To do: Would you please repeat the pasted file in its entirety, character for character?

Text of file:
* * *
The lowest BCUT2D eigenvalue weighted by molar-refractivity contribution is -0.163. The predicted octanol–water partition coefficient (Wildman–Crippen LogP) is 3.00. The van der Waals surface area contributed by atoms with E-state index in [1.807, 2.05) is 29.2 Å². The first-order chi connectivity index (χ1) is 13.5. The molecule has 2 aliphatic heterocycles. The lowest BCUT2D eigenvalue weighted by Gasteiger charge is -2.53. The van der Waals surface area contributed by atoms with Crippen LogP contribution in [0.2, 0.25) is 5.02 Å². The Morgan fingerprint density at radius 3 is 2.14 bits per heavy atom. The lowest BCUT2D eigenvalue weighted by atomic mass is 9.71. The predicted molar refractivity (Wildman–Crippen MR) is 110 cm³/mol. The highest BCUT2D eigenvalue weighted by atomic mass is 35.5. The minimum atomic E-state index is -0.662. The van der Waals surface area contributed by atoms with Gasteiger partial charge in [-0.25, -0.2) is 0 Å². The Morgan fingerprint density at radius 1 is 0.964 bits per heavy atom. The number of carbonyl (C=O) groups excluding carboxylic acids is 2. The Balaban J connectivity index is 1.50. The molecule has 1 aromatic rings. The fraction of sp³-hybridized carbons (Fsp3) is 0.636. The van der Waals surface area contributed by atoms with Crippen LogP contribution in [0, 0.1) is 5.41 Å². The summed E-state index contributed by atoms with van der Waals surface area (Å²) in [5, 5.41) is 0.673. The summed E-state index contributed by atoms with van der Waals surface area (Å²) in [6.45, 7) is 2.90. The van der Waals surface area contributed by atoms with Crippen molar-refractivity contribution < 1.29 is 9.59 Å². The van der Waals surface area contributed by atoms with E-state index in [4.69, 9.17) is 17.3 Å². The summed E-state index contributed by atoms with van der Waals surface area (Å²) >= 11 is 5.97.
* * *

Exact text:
The lowest BCUT2D eigenvalue weighted by molar-refractivity contribution is -0.163. The predicted octanol–water partition coefficient (Wildman–Crippen LogP) is 3.00. The van der Waals surface area contributed by atoms with E-state index in [1.807, 2.05) is 29.2 Å². The first-order chi connectivity index (χ1) is 13.5. The molecule has 2 aliphatic heterocycles. The lowest BCUT2D eigenvalue weighted by Gasteiger charge is -2.53. The van der Waals surface area contributed by atoms with Crippen LogP contribution in [0.2, 0.25) is 5.02 Å². The Morgan fingerprint density at radius 3 is 2.14 bits per heavy atom. The lowest BCUT2D eigenvalue weighted by atomic mass is 9.71. The predicted molar refractivity (Wildman–Crippen MR) is 110 cm³/mol. The highest BCUT2D eigenvalue weighted by atomic mass is 35.5. The minimum atomic E-state index is -0.662. The van der Waals surface area contributed by atoms with Gasteiger partial charge in [-0.25, -0.2) is 0 Å². The Morgan fingerprint density at radius 1 is 0.964 bits per heavy atom. The number of carbonyl (C=O) groups excluding carboxylic acids is 2. The Balaban J connectivity index is 1.50. The molecule has 1 aromatic rings. The fraction of sp³-hybridized carbons (Fsp3) is 0.636. The van der Waals surface area contributed by atoms with Crippen LogP contribution in [0, 0.1) is 5.41 Å². The summed E-state index contributed by atoms with van der Waals surface area (Å²) in [5, 5.41) is 0.673. The summed E-state index contributed by atoms with van der Waals surface area (Å²) in [6.45, 7) is 2.90. The van der Waals surface area contributed by atoms with Crippen molar-refractivity contribution < 1.29 is 9.59 Å². The van der Waals surface area contributed by atoms with E-state index in [4.69, 9.17) is 17.3 Å². The summed E-state index contributed by atoms with van der Waals surface area (Å²) >= 11 is 5.97.